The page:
“For humans to have a responsible relationship to the world, they must imagine their places in it. To have a place, to live and belong in a place, to live from a place without destroying it, we must imagine it. By imagination we see it illuminated by its own unique character and by our love for it.”
In other words, by his assessment, imagination thrives on contact, on an intimate form of knowing that is not simply intellectual, but intimate and holistic. For Berry it is only this kind of knowing that can lead to truly “responsible” action.
Others, past and present, hold the truth and power of this kind of fuller bodied knowing to be self-evident, in environmental conservation and social justice efforts and in what it means to be a responsible human. Professor john a. powell writes in his book Racing to Justice:
“There is a need for an alternative vision, a beloved community where being connected to the other is seen as the foundation of a healthy self, not its destruction, and where the racial other is seen not as the infinite other, but rather as the other that is always and already a part of us.”
“Transformation comes more from pursuing profound questions than seeking practical answers.”
– Peter Block
|Photo by Bilal Kamoon|http://www.flickr.com/photos/55255903@N07/6835060992/in/photolist-bpZtvb-8A6i9c-8p2AtP-do8Bez-do8JT3-7RiJTU-ao63dG-7Cjh9a-7Co7Fm-ihgH2m-9dXKU2-bgGa4c-8CkodQ-azGM3y-cBFFBS-8ChFDT-bX6EoZ-fPzNoo-9PBH3p-7GZn1X-9iKHnC-8nxop8-9tQh9o-9tMiYv-9tMj4F-7QpV8y-do8JVU-7Co7vW-7Gh8sv-8qQBZ9-eUDNUt-7Gh3sp-9ESmzs-8nAwhG-8nxom2-8nxonr-8nAwhf-8nAwgm|
Three of our IISC blogger-practitioners have been in conversation about 3 questions they are each carrying with them into 2014 to guide and develop their practice to support social change. We invite your reflections on and additions to these: Read More
|Photo by USDAGov|http://www.flickr.com/photos/41284017@N08/7740419400/in/photolist-cMZF1U-9bjsio-9ZTS3b-9UWk5k-fomtZ4-9UYk2h-agjHzA-agjHTo-ajSoZJ-agBMia-ajSogU-ajPA7r-9X7pyg-9UVcQZ-9UVnmz-9UVof4-9X1Gip-9ZTSSh-9X1S7v-9X4syC-9ZQZbV-9X1Mbc-9UVktD-9UVqix-9UVrU6-9UYipj-9X1Kh2-9X1PgP-9X1SSH-9X1QhF-9ZQZSx-a4uQan-9X4DWN-9X1Eut-9X4va3-9X1CqT-9X1HtB-9X4x9W-a4xKTw-9X1BKF-9X1R5e-a4uUin-a4uPkp-ccXodW|
I am increasingly interested in how networks can help to reclaim and reshape marketplaces, bringing them back down to earth and keeping them more stimulating of local economies, helping give value to what is not formally valued, as well as shifting and restructuring flows for greater equity and abundance. So I was delighted to get a number of tips on this front from Lawrence CommunityWorks during a visit there last week. Staff and residents shared a number of ways in which they help to identify and exchange assets as a part of daily operations. For example, here is an exercise called “Marketplaces” which comes from Bill Traynor. Read More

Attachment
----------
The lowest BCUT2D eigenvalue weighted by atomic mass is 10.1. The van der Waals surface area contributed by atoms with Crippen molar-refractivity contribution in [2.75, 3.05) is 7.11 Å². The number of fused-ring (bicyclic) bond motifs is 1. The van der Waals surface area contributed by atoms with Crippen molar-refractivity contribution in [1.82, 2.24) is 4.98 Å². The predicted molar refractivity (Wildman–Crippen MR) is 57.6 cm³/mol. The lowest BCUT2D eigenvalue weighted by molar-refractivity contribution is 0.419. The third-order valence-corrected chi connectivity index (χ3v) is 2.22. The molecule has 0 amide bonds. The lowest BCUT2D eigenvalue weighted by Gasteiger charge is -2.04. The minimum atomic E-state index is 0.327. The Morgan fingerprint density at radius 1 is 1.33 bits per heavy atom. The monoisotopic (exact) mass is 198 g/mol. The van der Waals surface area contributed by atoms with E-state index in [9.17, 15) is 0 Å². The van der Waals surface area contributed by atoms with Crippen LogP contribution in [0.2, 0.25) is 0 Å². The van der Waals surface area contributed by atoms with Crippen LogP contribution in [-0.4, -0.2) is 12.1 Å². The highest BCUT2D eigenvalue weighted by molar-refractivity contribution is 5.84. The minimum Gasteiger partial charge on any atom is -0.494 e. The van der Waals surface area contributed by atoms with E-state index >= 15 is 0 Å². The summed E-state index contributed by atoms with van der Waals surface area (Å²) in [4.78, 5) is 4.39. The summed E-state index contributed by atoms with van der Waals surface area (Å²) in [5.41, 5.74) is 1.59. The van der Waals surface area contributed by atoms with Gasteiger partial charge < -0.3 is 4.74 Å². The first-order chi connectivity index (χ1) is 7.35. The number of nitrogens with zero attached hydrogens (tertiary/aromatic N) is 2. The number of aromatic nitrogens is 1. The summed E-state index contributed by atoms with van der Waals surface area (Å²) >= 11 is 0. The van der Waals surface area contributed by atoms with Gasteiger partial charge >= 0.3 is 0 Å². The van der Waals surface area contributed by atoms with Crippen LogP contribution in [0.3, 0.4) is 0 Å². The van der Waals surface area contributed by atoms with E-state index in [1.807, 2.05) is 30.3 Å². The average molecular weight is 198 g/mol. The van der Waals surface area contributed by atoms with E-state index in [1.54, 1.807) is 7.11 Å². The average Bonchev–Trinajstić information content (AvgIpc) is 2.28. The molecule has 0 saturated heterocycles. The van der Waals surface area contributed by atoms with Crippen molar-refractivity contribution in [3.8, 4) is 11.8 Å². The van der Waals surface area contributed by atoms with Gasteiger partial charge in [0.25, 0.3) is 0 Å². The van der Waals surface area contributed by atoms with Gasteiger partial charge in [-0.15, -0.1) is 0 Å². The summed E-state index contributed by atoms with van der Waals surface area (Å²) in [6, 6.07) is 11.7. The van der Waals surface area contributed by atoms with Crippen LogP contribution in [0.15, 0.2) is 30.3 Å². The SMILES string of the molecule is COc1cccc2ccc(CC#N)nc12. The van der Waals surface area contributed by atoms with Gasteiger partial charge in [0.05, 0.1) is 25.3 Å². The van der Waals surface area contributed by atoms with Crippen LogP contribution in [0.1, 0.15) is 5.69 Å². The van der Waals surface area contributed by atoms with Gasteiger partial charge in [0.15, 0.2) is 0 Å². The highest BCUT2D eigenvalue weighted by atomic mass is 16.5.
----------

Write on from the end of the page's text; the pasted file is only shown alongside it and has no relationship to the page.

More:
|Image by photologic|http://www.flickr.com/photos/fotologic/3107777489|
The physicist Fritjof Capra, founder of the Elmwood Institute, tells the story about a meeting convened years ago by him and his colleagues with a group of Native American elders and thought leaders to explore different perspectives around ecological thinking. From the outset, the gathering was marked by some suspicion towards the Elmwood group, given the historic dynamics of exploitation. The meeting opened with a round of introductions, and an Okanagan woman from British Columbia was first to speak. She began by stating the tribe from which she came and then described the landscape where the tribe lives. She then talked about her father’s and paternal grandparents’ origins, in similar detail, and continued with a description of where her mother and maternal grandparents’ came from. In the end, she linked each family member not just to a named geographic location, but also an illustration of the associated rivers, mountains, plants, and animals. “This is who I am,” she said, wrapping up. “The features of the land determine my conduct, responsibility, and ethics. Now I want to know to whom I am talking, before I say anything else of substance. And I don’t want to hear the books you’ve read, the degrees you’ve obtained, or the organizations you are a part of.” Read More
Several years ago I worked with a friend who is an outdoor educator to put together an orientation session for a group of high school students who had signed on to be part of a youth activism project I was directing. The program invited young people to explore issues in their community and to select and address those that spoke to them. As part of our orientation, my friend put together an “alien test,” something he learned from the tracker and educator Tom Brown. Just before the session we scoured the school grounds gathering leaves and bark, plants and nuts, a bird’s egg, soil, and other sundry items and brought these into the classroom where we met after school, along with a series of prepared questions. One by one, my friend laid the objects and questions out in front of the students: What is this? Is this plant edible? Can you tell me whether this soil is healthy or not? Where does your water come from? Do you know which, if any, of the items you ate for lunch today was locally grown? There was a marked silence after most of the questions. The point was made poignantly clear – in many respects we are aliens to our immediate surroundings. For us to do meaningful community change work, we suggested, it behooves us to really get to know our community, or as someone once put it, take a step towards inhabiting it not just residing there. Read More